Invite a student to reread Mark 1:40–42 aloud, this time substituting sinner for leper and sin for leprosy. Ask the class to follow along, looking for how we can liken this leper’s healing to being cleansed from sin.

  • As you read the verses this way, what words suggest the idea of being forgiven?

  • How can we liken what the leper did to be cleansed from leprosy to what we need to do to be cleansed from sin?

  • What principle can we learn by likening the healing of the leper to being cleansed from sin? (Students may use different words, but make sure they identify the following principle: As we exercise faith and come unto the Savior, He will have compassion on us and cleanse us from sin. Using students’ words, write this principle on the board.)

  • In what ways must we exercise faith and come unto the Savior so He can forgive us of our sins?

Invite students to consider again what the leper’s life was like before and after he was healed.

  • How can coming unto Jesus Christ to be cleansed from sin change someone’s life?

  • When have you seen someone’s life change after being cleansed from sin through Christ’s Atonement? (Caution students against mentioning individuals by name or identifying their past sins.)

Ask students to ponder what sins they need to be cleansed of. Invite students to come to the Savior by exercising faith in Him through prayer, repentance, and obedience so He can make them clean. Consider sharing your testimony of the cleansing power of the Savior’s Atonement.

Invite a few students to take turns reading aloud from Mark 1:43–45. Ask the class to look for the instructions the Savior gave the healed leper. Ask students to report what they find.

Explain that the law of Moses required those healed of leprosy to show themselves to a temple priest and offer a sacrifice.

  • What did the man do after the Savior warned Him against telling others?

  • What happened because the man spread the news of his healing?

Consider concluding the lesson by asking students what impressed them most about the actions of Jesus Christ recorded in Mark 1.

Commentary and Background Information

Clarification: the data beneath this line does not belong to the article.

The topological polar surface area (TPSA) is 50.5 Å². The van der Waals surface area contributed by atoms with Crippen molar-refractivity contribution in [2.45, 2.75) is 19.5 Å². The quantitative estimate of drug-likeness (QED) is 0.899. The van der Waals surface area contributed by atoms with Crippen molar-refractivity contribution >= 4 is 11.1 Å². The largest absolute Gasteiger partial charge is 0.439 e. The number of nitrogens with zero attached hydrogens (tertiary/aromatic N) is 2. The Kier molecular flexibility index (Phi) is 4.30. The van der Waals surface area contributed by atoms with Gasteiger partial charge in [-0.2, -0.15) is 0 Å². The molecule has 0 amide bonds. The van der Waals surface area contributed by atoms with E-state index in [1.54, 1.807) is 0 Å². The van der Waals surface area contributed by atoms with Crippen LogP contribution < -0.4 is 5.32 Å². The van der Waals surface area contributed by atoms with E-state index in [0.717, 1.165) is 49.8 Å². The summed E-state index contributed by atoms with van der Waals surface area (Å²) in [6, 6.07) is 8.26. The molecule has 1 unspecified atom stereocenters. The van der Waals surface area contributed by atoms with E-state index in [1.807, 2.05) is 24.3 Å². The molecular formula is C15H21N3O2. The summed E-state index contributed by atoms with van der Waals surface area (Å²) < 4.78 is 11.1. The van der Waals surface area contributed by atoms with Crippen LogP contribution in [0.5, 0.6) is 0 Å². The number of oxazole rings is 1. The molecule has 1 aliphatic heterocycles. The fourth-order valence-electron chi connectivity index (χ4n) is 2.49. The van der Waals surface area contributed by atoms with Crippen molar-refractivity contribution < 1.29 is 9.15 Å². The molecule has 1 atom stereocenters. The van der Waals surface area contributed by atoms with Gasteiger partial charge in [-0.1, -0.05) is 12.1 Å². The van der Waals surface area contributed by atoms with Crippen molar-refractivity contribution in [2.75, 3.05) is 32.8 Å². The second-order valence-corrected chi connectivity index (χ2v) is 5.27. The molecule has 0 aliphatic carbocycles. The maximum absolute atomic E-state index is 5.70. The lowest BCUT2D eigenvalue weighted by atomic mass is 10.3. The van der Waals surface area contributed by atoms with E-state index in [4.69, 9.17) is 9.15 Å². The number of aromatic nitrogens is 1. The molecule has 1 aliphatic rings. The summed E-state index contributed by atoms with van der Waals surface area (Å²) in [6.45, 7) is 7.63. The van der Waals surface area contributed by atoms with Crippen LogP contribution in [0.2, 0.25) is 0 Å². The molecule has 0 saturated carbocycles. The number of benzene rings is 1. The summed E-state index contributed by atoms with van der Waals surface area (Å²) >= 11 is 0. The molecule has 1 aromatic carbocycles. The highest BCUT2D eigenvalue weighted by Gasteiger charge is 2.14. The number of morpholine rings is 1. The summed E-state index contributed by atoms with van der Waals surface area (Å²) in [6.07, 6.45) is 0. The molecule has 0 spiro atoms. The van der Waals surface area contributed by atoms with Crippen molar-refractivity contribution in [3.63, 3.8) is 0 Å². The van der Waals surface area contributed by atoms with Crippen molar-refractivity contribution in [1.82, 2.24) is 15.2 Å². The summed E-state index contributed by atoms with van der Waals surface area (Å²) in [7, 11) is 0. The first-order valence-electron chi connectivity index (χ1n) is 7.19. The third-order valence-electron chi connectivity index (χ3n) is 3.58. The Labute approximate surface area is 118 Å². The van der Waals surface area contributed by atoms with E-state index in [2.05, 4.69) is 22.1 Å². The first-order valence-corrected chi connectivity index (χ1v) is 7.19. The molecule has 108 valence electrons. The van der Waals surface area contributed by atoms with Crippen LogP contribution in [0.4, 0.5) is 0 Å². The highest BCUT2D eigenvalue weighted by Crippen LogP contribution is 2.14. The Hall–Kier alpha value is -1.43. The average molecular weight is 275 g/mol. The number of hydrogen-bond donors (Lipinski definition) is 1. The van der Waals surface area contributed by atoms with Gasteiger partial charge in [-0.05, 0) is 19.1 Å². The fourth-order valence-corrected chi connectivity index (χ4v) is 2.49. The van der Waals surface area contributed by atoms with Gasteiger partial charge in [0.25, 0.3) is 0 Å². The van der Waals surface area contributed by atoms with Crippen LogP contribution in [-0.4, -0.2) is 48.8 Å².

Mark 1:24–25. Why did the Savior command the devils to “hold [their] peace”?

Elder Bruce R. McConkie of the Quorum of the Twelve Apostles taught that Jesus “consistently refused to permit [devils] to bear record of his divinity. Converting testimony comes from God, not from Lucifer. Had Jesus let unclean spirits go unrebuked, or had he acquiesced in their testimony of him (though in fact it was true), the Jews would have claimed greater justification for their false charge against him, ‘He hath a devil, and is mad; why hear ye him?’ (John 10:20.)” (Doctrinal New Testament Commentary, 3 vols. [1965–73], 1:168).

Mark 1:40. Leprosy

One Bible commentator described the devastating effects of leprosy as follows:

“The symptoms and the effects of this disease are very loathsome. There comes a white swelling or scab, with a change of the color of the hair … from its natural hue to yellow; then the appearance of a taint going deeper than the skin, or raw flesh appearing in the swelling. … The nails loosen and drop off, the gums are absorbed, and the teeth decay and fall out; the breath is a stench, the nose decays; fingers, hands, feet, may be lost, or the eyes eaten out. The human beauty has gone into corruption” (Charles F. Deems, The Light of the Nations [1884], 185).

Mark 1:40–42. Through the Savior’s Atonement we can be made clean from sin

Elder Shayne M. Bowen of the Seventy taught:

“The Atonement of Jesus Christ is available to each of us. His Atonement is infinite. It applies to everyone, even you. It can clean, reclaim, and sanctify even you. That is what infinite means—total, complete, all, forever. President Boyd K. Packer has taught: ‘There is no habit, no addiction, no rebellion, no transgression, no apostasy, no crime exempted from the promise of complete forgiveness. That is the promise of the atonement of Christ’ (“The Brilliant Morning of Forgiveness,” Ensign, Nov. 1995, 20)” (“The Atonement Can Clean, Reclaim, and Sanctify Our Lives,” Ensign or Liahona, Nov. 2006, 34).